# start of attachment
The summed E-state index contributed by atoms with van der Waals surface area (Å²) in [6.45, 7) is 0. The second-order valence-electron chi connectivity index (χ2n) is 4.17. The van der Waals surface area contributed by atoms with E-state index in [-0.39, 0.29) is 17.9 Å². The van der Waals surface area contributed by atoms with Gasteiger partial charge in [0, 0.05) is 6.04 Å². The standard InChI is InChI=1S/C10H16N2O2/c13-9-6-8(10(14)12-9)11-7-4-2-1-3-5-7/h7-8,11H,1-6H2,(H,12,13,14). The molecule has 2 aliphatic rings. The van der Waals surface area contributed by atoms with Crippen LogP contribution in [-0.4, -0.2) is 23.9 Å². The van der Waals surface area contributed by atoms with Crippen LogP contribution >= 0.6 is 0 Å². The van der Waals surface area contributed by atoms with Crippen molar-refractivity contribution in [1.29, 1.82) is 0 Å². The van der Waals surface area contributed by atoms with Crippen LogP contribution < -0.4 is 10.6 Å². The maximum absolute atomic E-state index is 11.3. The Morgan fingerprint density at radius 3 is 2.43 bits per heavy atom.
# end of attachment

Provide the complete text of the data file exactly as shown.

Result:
The summed E-state index contributed by atoms with van der Waals surface area (Å²) in [6.45, 7) is 0. The second-order valence-electron chi connectivity index (χ2n) is 4.17. The van der Waals surface area contributed by atoms with E-state index in [-0.39, 0.29) is 17.9 Å². The van der Waals surface area contributed by atoms with Gasteiger partial charge in [0, 0.05) is 6.04 Å². The standard InChI is InChI=1S/C10H16N2O2/c13-9-6-8(10(14)12-9)11-7-4-2-1-3-5-7/h7-8,11H,1-6H2,(H,12,13,14). The molecule has 2 aliphatic rings. The van der Waals surface area contributed by atoms with Crippen LogP contribution in [-0.4, -0.2) is 23.9 Å². The van der Waals surface area contributed by atoms with Crippen LogP contribution >= 0.6 is 0 Å². The van der Waals surface area contributed by atoms with Crippen molar-refractivity contribution in [1.29, 1.82) is 0 Å². The van der Waals surface area contributed by atoms with Crippen LogP contribution < -0.4 is 10.6 Å². The maximum absolute atomic E-state index is 11.3. The Morgan fingerprint density at radius 3 is 2.43 bits per heavy atom.